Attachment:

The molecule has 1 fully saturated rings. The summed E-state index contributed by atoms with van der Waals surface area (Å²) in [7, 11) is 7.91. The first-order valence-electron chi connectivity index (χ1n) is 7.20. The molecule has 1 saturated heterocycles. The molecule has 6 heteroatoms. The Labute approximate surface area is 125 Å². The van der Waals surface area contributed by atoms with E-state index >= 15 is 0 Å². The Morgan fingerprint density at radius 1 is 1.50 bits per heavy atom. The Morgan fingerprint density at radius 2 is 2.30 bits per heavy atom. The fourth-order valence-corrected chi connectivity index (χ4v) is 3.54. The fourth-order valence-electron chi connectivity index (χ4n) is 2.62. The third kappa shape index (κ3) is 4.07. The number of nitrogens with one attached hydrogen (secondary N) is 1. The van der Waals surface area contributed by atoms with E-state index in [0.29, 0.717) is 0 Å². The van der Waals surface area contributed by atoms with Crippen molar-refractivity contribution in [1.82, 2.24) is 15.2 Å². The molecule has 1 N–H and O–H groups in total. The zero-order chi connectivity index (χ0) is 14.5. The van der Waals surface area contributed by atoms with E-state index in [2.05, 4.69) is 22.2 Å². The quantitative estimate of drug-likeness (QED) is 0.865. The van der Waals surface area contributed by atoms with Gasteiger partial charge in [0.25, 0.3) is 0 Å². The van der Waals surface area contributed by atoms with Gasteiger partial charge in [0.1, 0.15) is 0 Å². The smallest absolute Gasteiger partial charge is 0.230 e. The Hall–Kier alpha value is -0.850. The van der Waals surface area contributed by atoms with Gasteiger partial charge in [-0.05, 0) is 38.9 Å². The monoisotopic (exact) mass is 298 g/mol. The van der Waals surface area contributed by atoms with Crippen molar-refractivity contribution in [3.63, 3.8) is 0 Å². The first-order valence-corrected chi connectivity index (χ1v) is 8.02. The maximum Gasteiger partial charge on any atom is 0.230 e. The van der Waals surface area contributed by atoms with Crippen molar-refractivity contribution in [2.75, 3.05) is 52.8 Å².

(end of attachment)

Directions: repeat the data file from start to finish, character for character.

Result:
The molecule has 1 fully saturated rings. The summed E-state index contributed by atoms with van der Waals surface area (Å²) in [7, 11) is 7.91. The first-order valence-electron chi connectivity index (χ1n) is 7.20. The molecule has 1 saturated heterocycles. The molecule has 6 heteroatoms. The Labute approximate surface area is 125 Å². The van der Waals surface area contributed by atoms with E-state index >= 15 is 0 Å². The Morgan fingerprint density at radius 1 is 1.50 bits per heavy atom. The Morgan fingerprint density at radius 2 is 2.30 bits per heavy atom. The fourth-order valence-corrected chi connectivity index (χ4v) is 3.54. The fourth-order valence-electron chi connectivity index (χ4n) is 2.62. The third kappa shape index (κ3) is 4.07. The number of nitrogens with one attached hydrogen (secondary N) is 1. The van der Waals surface area contributed by atoms with E-state index in [0.29, 0.717) is 0 Å². The van der Waals surface area contributed by atoms with Crippen molar-refractivity contribution in [1.82, 2.24) is 15.2 Å². The molecule has 1 N–H and O–H groups in total. The zero-order chi connectivity index (χ0) is 14.5. The van der Waals surface area contributed by atoms with E-state index in [2.05, 4.69) is 22.2 Å². The quantitative estimate of drug-likeness (QED) is 0.865. The van der Waals surface area contributed by atoms with Gasteiger partial charge in [0.25, 0.3) is 0 Å². The van der Waals surface area contributed by atoms with Gasteiger partial charge in [0.1, 0.15) is 0 Å². The smallest absolute Gasteiger partial charge is 0.230 e. The Hall–Kier alpha value is -0.850. The van der Waals surface area contributed by atoms with Gasteiger partial charge in [-0.05, 0) is 38.9 Å². The monoisotopic (exact) mass is 298 g/mol. The van der Waals surface area contributed by atoms with Crippen molar-refractivity contribution in [3.63, 3.8) is 0 Å². The first-order valence-corrected chi connectivity index (χ1v) is 8.02. The maximum Gasteiger partial charge on any atom is 0.230 e. The van der Waals surface area contributed by atoms with Crippen molar-refractivity contribution in [2.75, 3.05) is 52.8 Å².